Talk:Bassline

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Stub[edit]

I've made a start on this but there's a long way to go to unstub it. The last para needs NPOV-ing and I think we could do with some comments about the role of the bassline in different kinds of music.

I'm sort of assuming that use of the term 'bassline' is mainly limited to pop/rock/electronic music rather than classical music, where I haven't heard it used except colloquially (ie being cute; like calling the Beethoven 5 motif a 'riff').

Ornette 15:32, 3 October 2005 (UTC)

i always thought of a baseline as part of the rock/funk/hip hop etc. tradition. if no one has any suggestions or objections, i'll get around to adding a new section regarding baselines in the contemporary sense.
Joeyramoney 23:00, 24 February 2006 (UTC)

Other Genres[edit]

A Bassline is an important element of post-punk music, with bands such as Joy Division, Echo and the Bunnymen and more recently Interpol employing it as an integral element of the music, therefore I have added post-punk as one of the genres.

  • I agree, and can't understand why Peter Hook is not in the shortlist of lead-playing bass players. --Beamrider 15:39, 20 August 2007 (UTC)

modern sense[edit]

well, i added a section on basslines in modern popular music, but it really needs some cleaning up. any help would be appreciated.Joeyramoney 23:34, 24 February 2006 (UTC)

Please note the spelling of bassline. Thanks. Also, lowercase subsequent words in headings (Wikipedia:Manual of Style (headings)). Hyacinth 08:46, 25 February 2006 (UTC)

Removed[edit]

  • "This has a very pulsy sound as contrasted by sharp and solid sounds from the lead and rhythm, and so the bassline tends to sound like it is plodding along in a song. Any bass tones in a sequence (melody) that are in the bass range may be considered a bassline. Therefore, drums could be used to create basslines although they are generally classified as percussion. Alternatively if you take an instrument that plays in the treble clef and transfer its melody to the bass clef, again a bassline is formed."

I removed the above as it was in the section Bassline#Instruments commonly used for playing bass lines and does not describe instruments used. Also, I don't know what "pulsy" means (though I like the word) and various other unclarities. Hyacinth 11:56, 4 March 2006 (UTC)

I thought that this was relevant and made a good point. Not only only string instruments can make a bassline. —Preceding unsigned comment added by 66.57.220.222 (talk) 00:42, 16 October 2007 (UTC)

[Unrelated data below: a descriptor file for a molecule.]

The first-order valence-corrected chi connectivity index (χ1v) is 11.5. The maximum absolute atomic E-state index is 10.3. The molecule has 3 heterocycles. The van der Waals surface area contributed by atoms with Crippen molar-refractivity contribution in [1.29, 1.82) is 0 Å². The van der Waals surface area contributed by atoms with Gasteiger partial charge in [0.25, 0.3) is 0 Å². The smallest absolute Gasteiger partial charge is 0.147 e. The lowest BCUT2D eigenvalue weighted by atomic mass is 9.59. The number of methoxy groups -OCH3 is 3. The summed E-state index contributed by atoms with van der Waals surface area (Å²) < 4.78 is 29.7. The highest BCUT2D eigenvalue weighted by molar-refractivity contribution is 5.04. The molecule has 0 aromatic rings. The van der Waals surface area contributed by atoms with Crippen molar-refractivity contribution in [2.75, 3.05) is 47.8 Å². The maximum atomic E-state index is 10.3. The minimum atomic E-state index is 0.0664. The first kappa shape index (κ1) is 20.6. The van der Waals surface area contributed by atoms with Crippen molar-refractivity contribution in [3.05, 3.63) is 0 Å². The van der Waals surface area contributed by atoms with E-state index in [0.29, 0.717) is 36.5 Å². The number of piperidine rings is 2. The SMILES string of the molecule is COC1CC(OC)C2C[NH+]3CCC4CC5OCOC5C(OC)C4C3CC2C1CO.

Links[edit]

BassCamera.com is not for free. Users have to sign up and pay a fee for watching the videos. I wonder if this is a commercial sneaking into Wikipedia here...

Irrelavent[edit]

"Some people have even taken bass playing to a new level and gone entirely solo on the bass, Victor Wooten for example has taken on a new approach that most people know and recognize from his albumn A show of hands."

I thought that this should be in the bass guitar section, not the bassline section. So I removes it. —Preceding unsigned comment added by 66.57.220.222 (talk) 00:45, 16 October 2007 (UTC)

Complementary bass[edit]

Complementary bass, which redirects here, has been proposed for deletion tomorrow (25-March). If you disagree with this, then please see that page for the brief explanation. If you agree with it, then no further action should be necessary on your part. WhatamIdoing (talk) 02:04, 25 March 2008 (UTC)

Electronic Music[edit]

How about we include a brief description of the style of basslines in some electronic genres? D&B comes to mind. —Preceding unsigned comment added by 190.161.180.214 (talk) 18:13, 23 May 2011 (UTC)

"Recreate"?[edit]

"In the 1930s and 1940s, most popular music groups used the double bass as the bass instrument. Starting in the 1960s, the louder, easier-to-transport bass guitar replaced the double bass in most types of popular music, such as rock and roll, blues, and folk. By the 1970s and 1980s, the electric bass was used in most rock bands and jazz fusion groups. The double bass was still used in some types of popular music that recreated styles from the 1940s and 1950s such as jazz (especially swing and bebop), traditional 1950s blues, jump blues, country, and rockabilly."

Were, say, bebop or rockabilly really recreating "styles from the 1940s and 1950s"? I find this dubious. 67.168.12.90 (talk) 13:36, 3 August 2013 (UTC)